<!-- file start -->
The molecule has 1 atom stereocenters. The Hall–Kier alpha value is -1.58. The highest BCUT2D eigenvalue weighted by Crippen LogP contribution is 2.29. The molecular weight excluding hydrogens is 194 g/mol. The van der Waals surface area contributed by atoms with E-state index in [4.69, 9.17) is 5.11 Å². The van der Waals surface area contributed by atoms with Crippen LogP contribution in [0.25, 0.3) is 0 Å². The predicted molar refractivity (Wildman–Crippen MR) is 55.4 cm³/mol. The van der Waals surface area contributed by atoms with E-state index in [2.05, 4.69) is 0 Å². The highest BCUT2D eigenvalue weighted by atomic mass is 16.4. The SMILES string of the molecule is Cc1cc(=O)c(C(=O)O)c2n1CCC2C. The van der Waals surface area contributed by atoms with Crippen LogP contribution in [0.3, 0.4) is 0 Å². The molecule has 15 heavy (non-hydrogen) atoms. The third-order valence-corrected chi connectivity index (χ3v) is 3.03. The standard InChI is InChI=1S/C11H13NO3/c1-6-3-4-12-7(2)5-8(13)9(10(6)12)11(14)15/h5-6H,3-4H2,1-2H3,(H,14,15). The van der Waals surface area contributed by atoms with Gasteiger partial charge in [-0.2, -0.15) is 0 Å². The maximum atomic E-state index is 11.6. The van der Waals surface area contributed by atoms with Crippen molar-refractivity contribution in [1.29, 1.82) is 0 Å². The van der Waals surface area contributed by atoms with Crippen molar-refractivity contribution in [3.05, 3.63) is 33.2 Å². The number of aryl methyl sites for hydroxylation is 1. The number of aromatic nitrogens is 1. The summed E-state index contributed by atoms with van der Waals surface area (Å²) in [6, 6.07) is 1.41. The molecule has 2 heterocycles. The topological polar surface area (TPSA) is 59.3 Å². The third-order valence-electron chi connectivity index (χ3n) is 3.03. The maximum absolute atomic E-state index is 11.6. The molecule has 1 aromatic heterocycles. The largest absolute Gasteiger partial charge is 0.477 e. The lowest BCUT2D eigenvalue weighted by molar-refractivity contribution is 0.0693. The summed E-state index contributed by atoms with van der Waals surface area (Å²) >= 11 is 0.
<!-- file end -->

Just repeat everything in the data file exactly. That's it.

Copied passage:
The molecule has 1 atom stereocenters. The Hall–Kier alpha value is -1.58. The highest BCUT2D eigenvalue weighted by Crippen LogP contribution is 2.29. The molecular weight excluding hydrogens is 194 g/mol. The van der Waals surface area contributed by atoms with E-state index in [4.69, 9.17) is 5.11 Å². The van der Waals surface area contributed by atoms with Crippen LogP contribution in [0.25, 0.3) is 0 Å². The predicted molar refractivity (Wildman–Crippen MR) is 55.4 cm³/mol. The van der Waals surface area contributed by atoms with E-state index in [2.05, 4.69) is 0 Å². The highest BCUT2D eigenvalue weighted by atomic mass is 16.4. The SMILES string of the molecule is Cc1cc(=O)c(C(=O)O)c2n1CCC2C. The van der Waals surface area contributed by atoms with Crippen LogP contribution in [0.3, 0.4) is 0 Å². The molecule has 15 heavy (non-hydrogen) atoms. The third-order valence-corrected chi connectivity index (χ3v) is 3.03. The standard InChI is InChI=1S/C11H13NO3/c1-6-3-4-12-7(2)5-8(13)9(10(6)12)11(14)15/h5-6H,3-4H2,1-2H3,(H,14,15). The van der Waals surface area contributed by atoms with Gasteiger partial charge in [-0.2, -0.15) is 0 Å². The maximum atomic E-state index is 11.6. The van der Waals surface area contributed by atoms with Crippen molar-refractivity contribution in [1.29, 1.82) is 0 Å². The van der Waals surface area contributed by atoms with Crippen molar-refractivity contribution in [3.05, 3.63) is 33.2 Å². The number of aryl methyl sites for hydroxylation is 1. The number of aromatic nitrogens is 1. The summed E-state index contributed by atoms with van der Waals surface area (Å²) in [6, 6.07) is 1.41. The molecule has 2 heterocycles. The topological polar surface area (TPSA) is 59.3 Å². The third-order valence-electron chi connectivity index (χ3n) is 3.03. The maximum absolute atomic E-state index is 11.6. The molecule has 1 aromatic heterocycles. The largest absolute Gasteiger partial charge is 0.477 e. The lowest BCUT2D eigenvalue weighted by molar-refractivity contribution is 0.0693. The summed E-state index contributed by atoms with van der Waals surface area (Å²) >= 11 is 0.